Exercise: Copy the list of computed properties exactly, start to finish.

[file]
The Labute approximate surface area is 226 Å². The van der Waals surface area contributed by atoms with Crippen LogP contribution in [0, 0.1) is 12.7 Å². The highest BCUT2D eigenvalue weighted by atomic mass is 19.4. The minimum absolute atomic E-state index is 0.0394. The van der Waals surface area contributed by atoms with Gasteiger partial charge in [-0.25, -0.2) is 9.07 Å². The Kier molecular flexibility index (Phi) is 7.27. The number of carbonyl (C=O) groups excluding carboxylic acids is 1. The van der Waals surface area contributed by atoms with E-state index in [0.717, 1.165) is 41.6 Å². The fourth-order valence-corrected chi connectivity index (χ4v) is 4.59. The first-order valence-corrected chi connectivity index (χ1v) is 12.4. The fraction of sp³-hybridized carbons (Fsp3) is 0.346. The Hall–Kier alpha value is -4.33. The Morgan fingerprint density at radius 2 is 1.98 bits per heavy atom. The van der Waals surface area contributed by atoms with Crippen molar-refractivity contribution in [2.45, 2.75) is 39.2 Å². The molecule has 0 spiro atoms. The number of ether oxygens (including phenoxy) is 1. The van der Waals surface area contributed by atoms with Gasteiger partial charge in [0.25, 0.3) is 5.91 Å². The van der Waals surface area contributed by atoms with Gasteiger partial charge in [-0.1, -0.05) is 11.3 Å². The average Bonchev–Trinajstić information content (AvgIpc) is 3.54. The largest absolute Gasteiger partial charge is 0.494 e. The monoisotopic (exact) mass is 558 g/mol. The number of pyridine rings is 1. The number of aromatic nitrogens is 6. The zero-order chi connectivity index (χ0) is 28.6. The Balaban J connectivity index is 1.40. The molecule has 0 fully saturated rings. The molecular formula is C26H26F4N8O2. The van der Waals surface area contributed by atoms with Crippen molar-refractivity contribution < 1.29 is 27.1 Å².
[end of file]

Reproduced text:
The Labute approximate surface area is 226 Å². The van der Waals surface area contributed by atoms with Crippen LogP contribution in [0, 0.1) is 12.7 Å². The highest BCUT2D eigenvalue weighted by atomic mass is 19.4. The minimum absolute atomic E-state index is 0.0394. The van der Waals surface area contributed by atoms with Gasteiger partial charge in [-0.25, -0.2) is 9.07 Å². The Kier molecular flexibility index (Phi) is 7.27. The number of carbonyl (C=O) groups excluding carboxylic acids is 1. The van der Waals surface area contributed by atoms with E-state index in [0.717, 1.165) is 41.6 Å². The fourth-order valence-corrected chi connectivity index (χ4v) is 4.59. The first-order valence-corrected chi connectivity index (χ1v) is 12.4. The fraction of sp³-hybridized carbons (Fsp3) is 0.346. The Hall–Kier alpha value is -4.33. The Morgan fingerprint density at radius 2 is 1.98 bits per heavy atom. The van der Waals surface area contributed by atoms with Crippen molar-refractivity contribution in [2.45, 2.75) is 39.2 Å². The molecule has 0 spiro atoms. The number of ether oxygens (including phenoxy) is 1. The van der Waals surface area contributed by atoms with Gasteiger partial charge in [0.25, 0.3) is 5.91 Å². The van der Waals surface area contributed by atoms with Gasteiger partial charge in [-0.1, -0.05) is 11.3 Å². The average Bonchev–Trinajstić information content (AvgIpc) is 3.54. The largest absolute Gasteiger partial charge is 0.494 e. The monoisotopic (exact) mass is 558 g/mol. The number of pyridine rings is 1. The number of aromatic nitrogens is 6. The zero-order chi connectivity index (χ0) is 28.6. The Balaban J connectivity index is 1.40. The molecule has 0 fully saturated rings. The molecular formula is C26H26F4N8O2. The van der Waals surface area contributed by atoms with Crippen molar-refractivity contribution < 1.29 is 27.1 Å².